Democracy Promotion by Western Powers since the beginning of the Arab Spring in Tunisia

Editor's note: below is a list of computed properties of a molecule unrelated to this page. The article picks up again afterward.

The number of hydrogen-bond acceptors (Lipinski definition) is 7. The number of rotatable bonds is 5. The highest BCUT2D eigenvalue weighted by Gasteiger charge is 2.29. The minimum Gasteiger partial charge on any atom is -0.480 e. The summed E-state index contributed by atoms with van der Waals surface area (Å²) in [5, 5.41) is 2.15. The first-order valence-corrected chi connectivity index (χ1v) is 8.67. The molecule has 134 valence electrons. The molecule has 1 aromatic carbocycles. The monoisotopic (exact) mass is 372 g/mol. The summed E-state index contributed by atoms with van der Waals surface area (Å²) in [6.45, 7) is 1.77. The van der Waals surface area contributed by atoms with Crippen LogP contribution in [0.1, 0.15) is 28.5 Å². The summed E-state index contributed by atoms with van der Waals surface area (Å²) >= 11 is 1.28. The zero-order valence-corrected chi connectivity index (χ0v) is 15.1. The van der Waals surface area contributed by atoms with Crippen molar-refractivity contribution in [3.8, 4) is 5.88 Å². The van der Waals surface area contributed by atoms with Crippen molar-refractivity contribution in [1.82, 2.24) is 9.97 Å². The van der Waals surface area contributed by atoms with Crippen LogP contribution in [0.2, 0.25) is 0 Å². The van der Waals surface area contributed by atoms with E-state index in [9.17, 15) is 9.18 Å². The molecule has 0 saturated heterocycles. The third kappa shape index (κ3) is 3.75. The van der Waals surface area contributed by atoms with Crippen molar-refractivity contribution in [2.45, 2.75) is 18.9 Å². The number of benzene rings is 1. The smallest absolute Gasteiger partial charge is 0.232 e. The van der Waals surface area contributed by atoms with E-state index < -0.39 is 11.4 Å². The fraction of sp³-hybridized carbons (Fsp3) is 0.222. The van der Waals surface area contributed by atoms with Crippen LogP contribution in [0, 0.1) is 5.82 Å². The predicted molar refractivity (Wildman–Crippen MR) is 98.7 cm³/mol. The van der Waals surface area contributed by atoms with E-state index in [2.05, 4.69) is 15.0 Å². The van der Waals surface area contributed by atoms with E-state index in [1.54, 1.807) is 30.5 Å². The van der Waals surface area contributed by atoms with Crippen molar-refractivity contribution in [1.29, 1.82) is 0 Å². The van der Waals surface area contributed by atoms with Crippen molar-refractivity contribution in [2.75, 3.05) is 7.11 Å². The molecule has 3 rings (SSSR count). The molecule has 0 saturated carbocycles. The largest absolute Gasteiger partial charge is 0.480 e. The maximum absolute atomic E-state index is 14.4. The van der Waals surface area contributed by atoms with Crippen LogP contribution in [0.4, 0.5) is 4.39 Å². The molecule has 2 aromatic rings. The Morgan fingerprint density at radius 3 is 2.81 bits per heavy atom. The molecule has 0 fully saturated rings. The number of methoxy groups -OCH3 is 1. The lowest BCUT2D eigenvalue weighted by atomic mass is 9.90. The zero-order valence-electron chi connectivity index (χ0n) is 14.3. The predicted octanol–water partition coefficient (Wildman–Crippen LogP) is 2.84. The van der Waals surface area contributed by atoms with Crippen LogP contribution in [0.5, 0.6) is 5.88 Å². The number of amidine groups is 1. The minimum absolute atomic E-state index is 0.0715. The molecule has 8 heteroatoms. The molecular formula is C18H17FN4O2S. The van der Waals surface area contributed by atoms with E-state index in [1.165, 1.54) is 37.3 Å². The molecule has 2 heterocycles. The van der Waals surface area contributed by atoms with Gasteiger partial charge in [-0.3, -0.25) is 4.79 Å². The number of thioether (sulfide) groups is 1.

Until lately, Arabic countries in the last two decades have demonstrated their strong need for political changes and democracy in their countries. Tunisia was the first, followed by Egypt’s riots that have persisted since then, and followed Libya before the Middle East, where the world watched Islamic movements match in union against repressive governments to claim for their rightful democracy (Hamid aucegypt.edu). The western powers have since taken strategic positions, policies and redefined their foreign relations with external nations to promote peace and the sparked democracy in the society. The democratization of the Arab countries has been the United States and European Union’s long-term interest since the break out of the uprising.It was not the first time to have witnessed the western military intervention in the Arab countries during the time of the wars. Historically, the United States is known to have sent its military personnel in different areas, like the 1982-85 intervention in Grenada and many others (Adams and Newell 35). Most people doubt the presence of military intervention to promote democracy. It has often been considered a harsh move for governments to absorb, hence they let go of the powers, but play no significant role to change citizens’ revolution. Military invasion is often the last resort after attempts to bring peace internally fail. The western powers have confronted the recent issues including a war on terror without shying war for the safety and well-being of the global society. The USA has often applied quite a hard force compared to the European Union, but they have all shown a greater purpose to secure their own countries and promote democracy internally and those they relate to externally.